Thursday, May 28, 2015
  • By Austin Walsh, Daily Journal

    More than $4 million is being granted to four northern San Mateo County school districts to raise literacy rates of hundreds of young students through expanded preschool offerings.

    The grants announced Wednesday, May 27, are part of a larger effort called the Big Lift, which has collected $28 million with an aim to replicate the initial effort elsewhere in the county.

    The program is a collaborative fundraising initiative targeted at improving the reading levels of students between preschool and third-grade. Its launch was celebrated at the Joseph Fernekes Recreation Building in South San Francisco with elected officials, education experts, representatives from local businesses as well as community organizations and others.

    At the event, more than $4 million was granted to the South San Francisco, Cabrillo, La Honda-Pescadero unified school districts and the Jefferson Elementary School District that will be used to help educate roughly 900 preschool students.

    Preschools in the South San Francisco Unified School District will receive nearly $2 million to serve 375 young students, through a collaboration with the Peninsula Family Service and the city of South San Francisco.

    The other school districts will split the rest of the more than $2 million to offer similar services to students in the northern region of the county, and along the coast.

    Currently, 43 percent of third-grade students in the county are not reading at grade level, which jumps to 65 percent of Latino, black and Pacific Islander students, according to a report from the Silicon Valley Community Foundation.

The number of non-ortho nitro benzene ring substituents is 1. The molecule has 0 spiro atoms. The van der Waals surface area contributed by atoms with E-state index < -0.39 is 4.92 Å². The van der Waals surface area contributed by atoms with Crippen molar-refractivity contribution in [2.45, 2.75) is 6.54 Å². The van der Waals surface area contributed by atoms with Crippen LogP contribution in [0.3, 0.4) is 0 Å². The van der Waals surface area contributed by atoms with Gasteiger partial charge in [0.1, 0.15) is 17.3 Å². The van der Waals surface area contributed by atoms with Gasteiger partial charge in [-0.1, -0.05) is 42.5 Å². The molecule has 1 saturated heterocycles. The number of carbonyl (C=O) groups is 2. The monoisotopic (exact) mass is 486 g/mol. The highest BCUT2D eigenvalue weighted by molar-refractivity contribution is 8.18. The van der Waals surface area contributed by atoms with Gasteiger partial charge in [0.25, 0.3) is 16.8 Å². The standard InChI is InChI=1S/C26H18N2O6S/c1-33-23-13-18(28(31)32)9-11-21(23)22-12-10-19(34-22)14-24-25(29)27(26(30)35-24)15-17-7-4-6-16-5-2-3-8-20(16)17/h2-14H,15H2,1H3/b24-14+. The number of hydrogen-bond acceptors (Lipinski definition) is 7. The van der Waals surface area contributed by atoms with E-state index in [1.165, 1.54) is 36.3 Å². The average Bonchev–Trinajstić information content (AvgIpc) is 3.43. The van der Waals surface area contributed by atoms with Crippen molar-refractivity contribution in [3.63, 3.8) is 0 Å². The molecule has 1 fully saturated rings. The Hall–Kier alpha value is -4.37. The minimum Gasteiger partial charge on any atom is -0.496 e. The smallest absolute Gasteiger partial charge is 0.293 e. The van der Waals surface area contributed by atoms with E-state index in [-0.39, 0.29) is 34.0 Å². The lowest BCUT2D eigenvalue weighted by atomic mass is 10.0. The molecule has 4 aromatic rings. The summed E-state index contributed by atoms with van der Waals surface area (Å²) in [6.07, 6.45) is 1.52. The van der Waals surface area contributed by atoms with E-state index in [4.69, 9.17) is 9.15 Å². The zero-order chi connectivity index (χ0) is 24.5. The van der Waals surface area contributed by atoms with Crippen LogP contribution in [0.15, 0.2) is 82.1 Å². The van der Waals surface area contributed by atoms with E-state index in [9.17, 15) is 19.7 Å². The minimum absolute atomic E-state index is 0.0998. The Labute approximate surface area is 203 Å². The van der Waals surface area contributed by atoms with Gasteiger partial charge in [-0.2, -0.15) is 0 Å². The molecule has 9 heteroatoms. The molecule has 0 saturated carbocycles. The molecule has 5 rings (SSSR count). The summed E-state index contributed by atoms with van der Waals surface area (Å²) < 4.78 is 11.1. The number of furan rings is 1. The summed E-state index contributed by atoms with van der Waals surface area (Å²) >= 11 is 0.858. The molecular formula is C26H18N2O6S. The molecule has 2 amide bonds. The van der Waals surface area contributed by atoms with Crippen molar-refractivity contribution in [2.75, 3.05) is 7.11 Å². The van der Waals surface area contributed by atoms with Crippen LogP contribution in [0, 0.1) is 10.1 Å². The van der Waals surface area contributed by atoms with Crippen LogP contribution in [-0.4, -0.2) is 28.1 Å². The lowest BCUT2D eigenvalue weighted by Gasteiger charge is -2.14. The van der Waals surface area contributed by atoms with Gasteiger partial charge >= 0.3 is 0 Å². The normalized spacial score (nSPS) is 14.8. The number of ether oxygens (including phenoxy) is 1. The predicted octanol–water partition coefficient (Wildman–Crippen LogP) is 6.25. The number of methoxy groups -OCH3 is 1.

A goal of the program is to ramp up access to preschool, in hopes that will improve literacy in students, because studies show those who do not have access to preschool are more likely to enter kindergarten behind the rest of the classmates, and will continue struggling to catch up.

    County Superintendent Anne Campbell said the grants will go to closing the gap in reading comprehension among the county’s youngest, and most vulnerable, students.

    “We have what it takes to get this job done,” she said.

    The event celebrated more than two years worth of fundraising, which has collected $28 million to benefit schools across San Mateo County, a majority of which came from an initial contribution of $10 million from the county’s Measure A sales tax fund.

    The Silicon Valley Community Foundation, which has also taken the lead on fundraising, will accept another $7.5 million from the Social Innovation Fund to continue the work established in the initial round of funding.

    The Social Innovation Fund is a subsidiary of the National and Community Service, a federal agency that promotes community service through programs such as AmeriCorps.

    There is a greater opportunity to lock down another $9 million in funding for the fourth and fifth year of the program, pending congressional appropriations and evidence of the initiative’s success.

    Ultimately, through the Big Lift, the organization hopes to raise more than $50 million.

    Other program initiatives include trying to cut down on student chronic absenteeism, increasing access to summer school programs and improving education for students in their homes.

    Pending the success of the school districts involved in the pilot program, the collaborative effort is hoping to eventually expand the program across San Mateo County, to improve access for all students to preschool.

    “The Big Lift will help more kids get on track,” said Hector Camacho, member of the county Board of Trustees.

    State Sen. Jerry Hill, D-San Mateo, said he hoped to see the project succeed outside of the county boundaries.

    “The state of California will be better because of this,” he said

    The districts selected to accept the initial round of funding will now have an unprecedented opportunity to begin implementing more widespread programming for young students due to the fundraising effort, which relied heavily on the generosity of philanthropists and other large local companies, many in the technology and innovation sector.

    “These four communities will start making history, with all your help,” said Carole Groom, president of the San Mateo County Board of Supervisors.


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